Cytoplasm

The cytoplasm (also known as cytosol) is the protoplasm of a cell outside the cell nucleus. It is the liquid found inside of cells. It is the gel-like material plus the organelles outside the nucleus and inside the cell membrane. It is a thick solution that fills each cell and is enclosed by the cell membrane.

Many important functions of a cell take place in organelles, which are like bits of machinery for doing many jobs. The cytoplasm is highly structured: it is not some kind of soup, even though it is made out of 75% to 80% water.  It is mainly composed of water, salts, and proteins.

The cytoplasm is present within the cell membrane of all cell types and contains all organelles and cell parts. The cytosol contains a complex mixture of cytoskeleton filaments, including the endoplasmic reticulum and the Golgi apparatus. It includes dissolved molecules and water that fills much of the cell. It generally contains proteins, amino acids, mRNA, ribosomes, sugars, ions, messenger molecules, and more. Due to this network of fibers, membranes and the many dissolved macromolecules such as proteins, the cytosol does not act as a simple liquid.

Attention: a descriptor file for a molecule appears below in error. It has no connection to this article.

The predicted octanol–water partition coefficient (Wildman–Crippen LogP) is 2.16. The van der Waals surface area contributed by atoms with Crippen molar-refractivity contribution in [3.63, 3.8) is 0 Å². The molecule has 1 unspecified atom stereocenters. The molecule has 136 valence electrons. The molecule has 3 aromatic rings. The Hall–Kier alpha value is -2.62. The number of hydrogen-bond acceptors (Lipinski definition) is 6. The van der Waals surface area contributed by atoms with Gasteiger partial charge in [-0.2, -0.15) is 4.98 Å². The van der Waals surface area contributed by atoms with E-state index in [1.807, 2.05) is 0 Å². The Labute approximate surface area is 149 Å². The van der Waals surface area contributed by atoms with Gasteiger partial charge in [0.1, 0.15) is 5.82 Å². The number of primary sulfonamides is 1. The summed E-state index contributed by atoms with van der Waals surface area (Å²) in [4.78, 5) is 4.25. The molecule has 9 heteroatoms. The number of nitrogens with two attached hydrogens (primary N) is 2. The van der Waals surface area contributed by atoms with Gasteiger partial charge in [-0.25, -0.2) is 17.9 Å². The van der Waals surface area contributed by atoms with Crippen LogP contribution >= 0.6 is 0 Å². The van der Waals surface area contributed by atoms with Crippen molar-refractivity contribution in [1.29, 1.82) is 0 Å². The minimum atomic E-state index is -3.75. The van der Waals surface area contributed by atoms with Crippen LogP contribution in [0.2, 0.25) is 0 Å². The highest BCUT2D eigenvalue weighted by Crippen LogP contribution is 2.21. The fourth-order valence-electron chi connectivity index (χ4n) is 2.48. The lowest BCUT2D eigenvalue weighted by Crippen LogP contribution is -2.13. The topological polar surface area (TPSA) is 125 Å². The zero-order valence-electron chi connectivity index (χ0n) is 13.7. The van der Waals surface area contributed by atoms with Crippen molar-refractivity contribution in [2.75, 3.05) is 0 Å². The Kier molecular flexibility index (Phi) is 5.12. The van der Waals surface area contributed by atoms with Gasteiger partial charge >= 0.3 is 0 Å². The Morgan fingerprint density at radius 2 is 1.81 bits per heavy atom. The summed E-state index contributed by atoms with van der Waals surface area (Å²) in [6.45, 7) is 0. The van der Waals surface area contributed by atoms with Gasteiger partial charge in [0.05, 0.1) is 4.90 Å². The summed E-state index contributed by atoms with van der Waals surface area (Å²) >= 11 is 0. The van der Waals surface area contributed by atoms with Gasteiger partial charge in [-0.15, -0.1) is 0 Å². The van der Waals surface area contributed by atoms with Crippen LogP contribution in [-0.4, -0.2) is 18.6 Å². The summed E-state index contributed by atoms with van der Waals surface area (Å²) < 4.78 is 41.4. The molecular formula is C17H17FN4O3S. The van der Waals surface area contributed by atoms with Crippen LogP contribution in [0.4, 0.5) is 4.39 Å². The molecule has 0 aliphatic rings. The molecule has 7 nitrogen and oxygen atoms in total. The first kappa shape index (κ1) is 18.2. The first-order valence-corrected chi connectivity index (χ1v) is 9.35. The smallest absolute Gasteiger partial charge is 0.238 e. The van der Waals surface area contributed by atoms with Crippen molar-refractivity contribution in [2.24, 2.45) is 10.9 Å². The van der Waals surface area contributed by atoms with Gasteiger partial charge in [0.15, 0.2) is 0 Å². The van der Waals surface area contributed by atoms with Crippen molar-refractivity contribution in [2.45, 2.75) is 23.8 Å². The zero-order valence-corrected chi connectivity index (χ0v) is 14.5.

The cytoplasm can be divided into three components:

  1. The cytoskeleton with its associated motor proteins,
  2. Organelles and other large multi-protein complexes,
  3. Cytoplasmic inclusions and dissolved solutes.

Function:

Most of the important activities of the cell occur in the cytoplasm. In most cytology applications, normal cells have a homogenous cytoplasm with occasional granules or inclusions.

  • It contains molecules such as enzymes that are responsible for breaking down waste and also aid in metabolic activity.
  • It is responsible for giving a cell its shape. It helps with vital cellular processes such as cellular respiration, glycolysis, and cell division.
  • It helps to fill out the cell and keeps organelles in their place.